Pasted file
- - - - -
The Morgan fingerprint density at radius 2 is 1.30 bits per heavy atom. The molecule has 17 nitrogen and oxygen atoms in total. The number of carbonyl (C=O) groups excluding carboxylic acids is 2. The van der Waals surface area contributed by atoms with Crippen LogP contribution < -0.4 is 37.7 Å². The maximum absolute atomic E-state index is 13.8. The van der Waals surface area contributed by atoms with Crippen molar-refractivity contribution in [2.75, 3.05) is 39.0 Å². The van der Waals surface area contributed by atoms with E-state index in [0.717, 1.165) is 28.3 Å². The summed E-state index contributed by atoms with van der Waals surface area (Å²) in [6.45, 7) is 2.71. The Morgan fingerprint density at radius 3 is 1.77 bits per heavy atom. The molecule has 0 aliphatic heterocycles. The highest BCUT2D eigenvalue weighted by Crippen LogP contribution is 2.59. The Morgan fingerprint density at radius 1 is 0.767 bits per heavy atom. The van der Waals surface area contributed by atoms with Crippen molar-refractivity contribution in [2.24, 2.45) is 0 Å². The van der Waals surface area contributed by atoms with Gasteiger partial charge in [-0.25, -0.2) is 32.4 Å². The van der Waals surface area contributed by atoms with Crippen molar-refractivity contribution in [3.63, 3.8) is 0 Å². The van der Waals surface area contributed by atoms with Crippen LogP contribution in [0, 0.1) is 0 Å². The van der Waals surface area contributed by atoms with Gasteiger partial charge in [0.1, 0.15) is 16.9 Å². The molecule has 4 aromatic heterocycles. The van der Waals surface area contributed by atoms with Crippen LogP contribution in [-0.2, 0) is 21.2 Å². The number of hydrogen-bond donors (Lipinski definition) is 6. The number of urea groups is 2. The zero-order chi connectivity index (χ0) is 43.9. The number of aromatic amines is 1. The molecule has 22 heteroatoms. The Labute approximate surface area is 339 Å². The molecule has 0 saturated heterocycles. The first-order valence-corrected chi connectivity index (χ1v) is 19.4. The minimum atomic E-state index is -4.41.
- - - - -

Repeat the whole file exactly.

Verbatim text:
The Morgan fingerprint density at radius 2 is 1.30 bits per heavy atom. The molecule has 17 nitrogen and oxygen atoms in total. The number of carbonyl (C=O) groups excluding carboxylic acids is 2. The van der Waals surface area contributed by atoms with Crippen LogP contribution < -0.4 is 37.7 Å². The maximum absolute atomic E-state index is 13.8. The van der Waals surface area contributed by atoms with Crippen molar-refractivity contribution in [2.75, 3.05) is 39.0 Å². The van der Waals surface area contributed by atoms with E-state index in [0.717, 1.165) is 28.3 Å². The summed E-state index contributed by atoms with van der Waals surface area (Å²) in [6.45, 7) is 2.71. The Morgan fingerprint density at radius 3 is 1.77 bits per heavy atom. The molecule has 0 aliphatic heterocycles. The highest BCUT2D eigenvalue weighted by Crippen LogP contribution is 2.59. The Morgan fingerprint density at radius 1 is 0.767 bits per heavy atom. The van der Waals surface area contributed by atoms with Crippen molar-refractivity contribution in [2.24, 2.45) is 0 Å². The van der Waals surface area contributed by atoms with Gasteiger partial charge in [-0.25, -0.2) is 32.4 Å². The van der Waals surface area contributed by atoms with Crippen molar-refractivity contribution in [3.63, 3.8) is 0 Å². The van der Waals surface area contributed by atoms with Crippen LogP contribution in [0, 0.1) is 0 Å². The van der Waals surface area contributed by atoms with Gasteiger partial charge in [0.1, 0.15) is 16.9 Å². The molecule has 4 aromatic heterocycles. The van der Waals surface area contributed by atoms with Crippen LogP contribution in [-0.2, 0) is 21.2 Å². The number of hydrogen-bond donors (Lipinski definition) is 6. The number of urea groups is 2. The zero-order chi connectivity index (χ0) is 43.9. The number of aromatic amines is 1. The molecule has 22 heteroatoms. The Labute approximate surface area is 339 Å². The molecule has 0 saturated heterocycles. The first-order valence-corrected chi connectivity index (χ1v) is 19.4. The minimum atomic E-state index is -4.41.